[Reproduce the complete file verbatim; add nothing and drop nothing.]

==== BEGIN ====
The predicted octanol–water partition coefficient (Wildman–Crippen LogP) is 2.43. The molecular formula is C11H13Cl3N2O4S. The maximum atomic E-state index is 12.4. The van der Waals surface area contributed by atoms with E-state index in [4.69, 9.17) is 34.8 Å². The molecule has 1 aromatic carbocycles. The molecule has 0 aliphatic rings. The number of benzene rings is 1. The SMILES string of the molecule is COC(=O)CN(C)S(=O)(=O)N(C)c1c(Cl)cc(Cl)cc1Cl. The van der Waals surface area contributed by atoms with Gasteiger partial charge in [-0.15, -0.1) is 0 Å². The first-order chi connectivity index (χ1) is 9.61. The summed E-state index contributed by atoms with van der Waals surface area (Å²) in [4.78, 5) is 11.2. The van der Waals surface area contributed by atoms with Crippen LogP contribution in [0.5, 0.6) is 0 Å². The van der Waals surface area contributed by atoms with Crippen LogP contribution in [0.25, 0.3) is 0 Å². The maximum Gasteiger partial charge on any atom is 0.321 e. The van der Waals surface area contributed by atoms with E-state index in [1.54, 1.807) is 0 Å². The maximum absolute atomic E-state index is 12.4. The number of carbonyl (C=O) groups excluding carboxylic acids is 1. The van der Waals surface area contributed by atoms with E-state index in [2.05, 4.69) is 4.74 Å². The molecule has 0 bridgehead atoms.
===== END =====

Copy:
The predicted octanol–water partition coefficient (Wildman–Crippen LogP) is 2.43. The molecular formula is C11H13Cl3N2O4S. The maximum atomic E-state index is 12.4. The van der Waals surface area contributed by atoms with E-state index in [4.69, 9.17) is 34.8 Å². The molecule has 1 aromatic carbocycles. The molecule has 0 aliphatic rings. The number of benzene rings is 1. The SMILES string of the molecule is COC(=O)CN(C)S(=O)(=O)N(C)c1c(Cl)cc(Cl)cc1Cl. The van der Waals surface area contributed by atoms with Gasteiger partial charge in [-0.15, -0.1) is 0 Å². The first-order chi connectivity index (χ1) is 9.61. The summed E-state index contributed by atoms with van der Waals surface area (Å²) in [4.78, 5) is 11.2. The van der Waals surface area contributed by atoms with Crippen LogP contribution in [0.5, 0.6) is 0 Å². The van der Waals surface area contributed by atoms with Crippen LogP contribution in [0.25, 0.3) is 0 Å². The maximum Gasteiger partial charge on any atom is 0.321 e. The van der Waals surface area contributed by atoms with E-state index in [1.54, 1.807) is 0 Å². The maximum absolute atomic E-state index is 12.4. The number of carbonyl (C=O) groups excluding carboxylic acids is 1. The van der Waals surface area contributed by atoms with E-state index in [2.05, 4.69) is 4.74 Å². The molecule has 0 bridgehead atoms.